Obama packed more than a half-dozen meetings, a stop at the Yad Vashem Holocaust memorial, a helicopter tour of the country and a visit to a house hit by Hamas rockets into his only full day in Israel during his trip to the Middle East and Europe.

He also rode past an Israeli checkpoint into Ramallah on the West Bank, where he assured Palestinian President Mahmoud Abbas of his support for a two-state resolution of the region's long animosities. Later, entering a session with Israeli Prime Minister Ehud Olmert, Obama said his talks with Abbas indicated "there's a strong sense of progress being made" toward peace. Olmert nodded and said, "Indeed."

Obama's major focus was clearly reassuring Israelis — and by extension millions of Jewish voters in the United States — of his commitment to the survival of the Jewish state. He leads his Republican rival, Sen. John McCain of Arizona, among Jewish voters, but his support falls short of what Democrat John Kerry drew four years ago.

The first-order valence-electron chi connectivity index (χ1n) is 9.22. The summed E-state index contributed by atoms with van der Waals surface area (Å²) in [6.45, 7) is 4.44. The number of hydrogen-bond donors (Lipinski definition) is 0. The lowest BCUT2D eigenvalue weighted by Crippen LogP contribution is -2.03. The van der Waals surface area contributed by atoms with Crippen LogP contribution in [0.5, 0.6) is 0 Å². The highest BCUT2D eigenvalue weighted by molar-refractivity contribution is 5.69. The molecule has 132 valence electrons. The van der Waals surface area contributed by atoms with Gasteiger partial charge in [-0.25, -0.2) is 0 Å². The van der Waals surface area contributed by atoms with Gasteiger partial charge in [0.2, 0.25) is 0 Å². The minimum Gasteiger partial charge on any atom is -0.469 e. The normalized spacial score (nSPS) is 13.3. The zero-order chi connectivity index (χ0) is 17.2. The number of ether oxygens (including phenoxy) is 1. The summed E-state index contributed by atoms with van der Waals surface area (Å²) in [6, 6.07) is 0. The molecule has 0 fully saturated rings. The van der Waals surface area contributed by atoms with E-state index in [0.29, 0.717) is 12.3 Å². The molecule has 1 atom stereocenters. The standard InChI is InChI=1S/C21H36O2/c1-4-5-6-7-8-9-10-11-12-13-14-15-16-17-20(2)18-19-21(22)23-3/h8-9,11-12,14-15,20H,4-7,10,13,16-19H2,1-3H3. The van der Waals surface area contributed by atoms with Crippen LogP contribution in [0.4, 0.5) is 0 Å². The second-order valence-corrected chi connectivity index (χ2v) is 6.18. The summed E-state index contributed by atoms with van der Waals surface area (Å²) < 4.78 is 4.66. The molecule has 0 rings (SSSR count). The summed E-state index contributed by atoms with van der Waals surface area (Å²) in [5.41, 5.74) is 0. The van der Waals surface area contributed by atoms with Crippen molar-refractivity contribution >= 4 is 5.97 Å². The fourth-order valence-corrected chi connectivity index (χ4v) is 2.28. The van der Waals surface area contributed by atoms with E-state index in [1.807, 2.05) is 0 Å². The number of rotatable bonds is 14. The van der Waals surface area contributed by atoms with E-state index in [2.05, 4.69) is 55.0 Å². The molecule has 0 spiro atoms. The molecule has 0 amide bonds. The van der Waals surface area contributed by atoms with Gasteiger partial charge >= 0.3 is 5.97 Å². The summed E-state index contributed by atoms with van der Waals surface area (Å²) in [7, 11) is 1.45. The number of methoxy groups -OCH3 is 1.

Obama said Israelis could be certain of his commitment to Israel's security by looking at "my deeds."

"Just this past week, we passed out of the U.S. Senate Banking Committee, which is my committee, a bill to call for divestment from Iran, as a way of ratcheting up the pressure to ensure that they don't obtain a nuclear weapon," he said.

However, Obama does not serve on the banking committee, and McCain's campaign seized on the mistake.

"Not only is it not his committee, but he's not even on the committee, he didn't vote on the bill, and he had nothing to do with its passage," McCain spokesman Tucker Bounds said in a statement issued Wednesday.

Obama's trip is financed by his presidential campaign, and he flew to Israel from Jordan on Tuesday night about his chartered Boeing 757 emblazoned with his trademark slogan, "Change We Can Believe In."